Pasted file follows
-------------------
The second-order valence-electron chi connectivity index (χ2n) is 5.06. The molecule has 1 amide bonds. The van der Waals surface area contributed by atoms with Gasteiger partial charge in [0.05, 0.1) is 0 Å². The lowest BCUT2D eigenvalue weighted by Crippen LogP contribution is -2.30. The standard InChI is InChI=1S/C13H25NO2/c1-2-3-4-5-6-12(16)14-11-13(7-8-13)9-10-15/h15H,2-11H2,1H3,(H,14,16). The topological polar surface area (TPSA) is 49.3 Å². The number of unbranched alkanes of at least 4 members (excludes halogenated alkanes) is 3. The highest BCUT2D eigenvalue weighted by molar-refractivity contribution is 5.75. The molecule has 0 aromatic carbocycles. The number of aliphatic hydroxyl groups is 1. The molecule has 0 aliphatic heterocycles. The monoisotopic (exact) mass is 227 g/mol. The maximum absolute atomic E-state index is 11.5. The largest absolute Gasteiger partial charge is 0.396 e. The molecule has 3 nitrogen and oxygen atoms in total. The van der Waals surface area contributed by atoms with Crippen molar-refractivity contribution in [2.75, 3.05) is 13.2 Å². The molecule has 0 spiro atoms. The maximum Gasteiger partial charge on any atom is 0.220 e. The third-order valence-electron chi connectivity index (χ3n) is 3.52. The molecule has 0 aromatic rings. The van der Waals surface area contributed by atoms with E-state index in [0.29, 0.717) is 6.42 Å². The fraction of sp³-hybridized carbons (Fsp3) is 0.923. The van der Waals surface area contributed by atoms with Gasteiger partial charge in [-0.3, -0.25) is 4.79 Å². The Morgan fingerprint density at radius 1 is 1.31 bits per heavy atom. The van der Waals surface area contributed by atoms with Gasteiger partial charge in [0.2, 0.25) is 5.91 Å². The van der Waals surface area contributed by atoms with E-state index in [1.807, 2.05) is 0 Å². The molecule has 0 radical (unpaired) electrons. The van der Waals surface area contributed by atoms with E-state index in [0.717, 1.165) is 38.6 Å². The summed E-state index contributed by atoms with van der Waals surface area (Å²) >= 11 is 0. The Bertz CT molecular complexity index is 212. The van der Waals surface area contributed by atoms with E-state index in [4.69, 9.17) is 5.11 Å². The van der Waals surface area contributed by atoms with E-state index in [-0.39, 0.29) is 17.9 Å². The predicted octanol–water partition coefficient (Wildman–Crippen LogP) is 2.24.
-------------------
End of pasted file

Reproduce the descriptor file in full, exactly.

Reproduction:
The second-order valence-electron chi connectivity index (χ2n) is 5.06. The molecule has 1 amide bonds. The van der Waals surface area contributed by atoms with Gasteiger partial charge in [0.05, 0.1) is 0 Å². The lowest BCUT2D eigenvalue weighted by Crippen LogP contribution is -2.30. The standard InChI is InChI=1S/C13H25NO2/c1-2-3-4-5-6-12(16)14-11-13(7-8-13)9-10-15/h15H,2-11H2,1H3,(H,14,16). The topological polar surface area (TPSA) is 49.3 Å². The number of unbranched alkanes of at least 4 members (excludes halogenated alkanes) is 3. The highest BCUT2D eigenvalue weighted by molar-refractivity contribution is 5.75. The molecule has 0 aromatic carbocycles. The number of aliphatic hydroxyl groups is 1. The molecule has 0 aliphatic heterocycles. The monoisotopic (exact) mass is 227 g/mol. The maximum absolute atomic E-state index is 11.5. The largest absolute Gasteiger partial charge is 0.396 e. The molecule has 3 nitrogen and oxygen atoms in total. The van der Waals surface area contributed by atoms with Crippen molar-refractivity contribution in [2.75, 3.05) is 13.2 Å². The molecule has 0 spiro atoms. The maximum Gasteiger partial charge on any atom is 0.220 e. The third-order valence-electron chi connectivity index (χ3n) is 3.52. The molecule has 0 aromatic rings. The van der Waals surface area contributed by atoms with E-state index in [0.29, 0.717) is 6.42 Å². The fraction of sp³-hybridized carbons (Fsp3) is 0.923. The van der Waals surface area contributed by atoms with Gasteiger partial charge in [-0.3, -0.25) is 4.79 Å². The Morgan fingerprint density at radius 1 is 1.31 bits per heavy atom. The van der Waals surface area contributed by atoms with Gasteiger partial charge in [0.2, 0.25) is 5.91 Å². The van der Waals surface area contributed by atoms with E-state index in [1.807, 2.05) is 0 Å². The molecule has 0 radical (unpaired) electrons. The van der Waals surface area contributed by atoms with E-state index in [0.717, 1.165) is 38.6 Å². The summed E-state index contributed by atoms with van der Waals surface area (Å²) >= 11 is 0. The Bertz CT molecular complexity index is 212. The van der Waals surface area contributed by atoms with E-state index in [4.69, 9.17) is 5.11 Å². The van der Waals surface area contributed by atoms with E-state index in [-0.39, 0.29) is 17.9 Å². The predicted octanol–water partition coefficient (Wildman–Crippen LogP) is 2.24.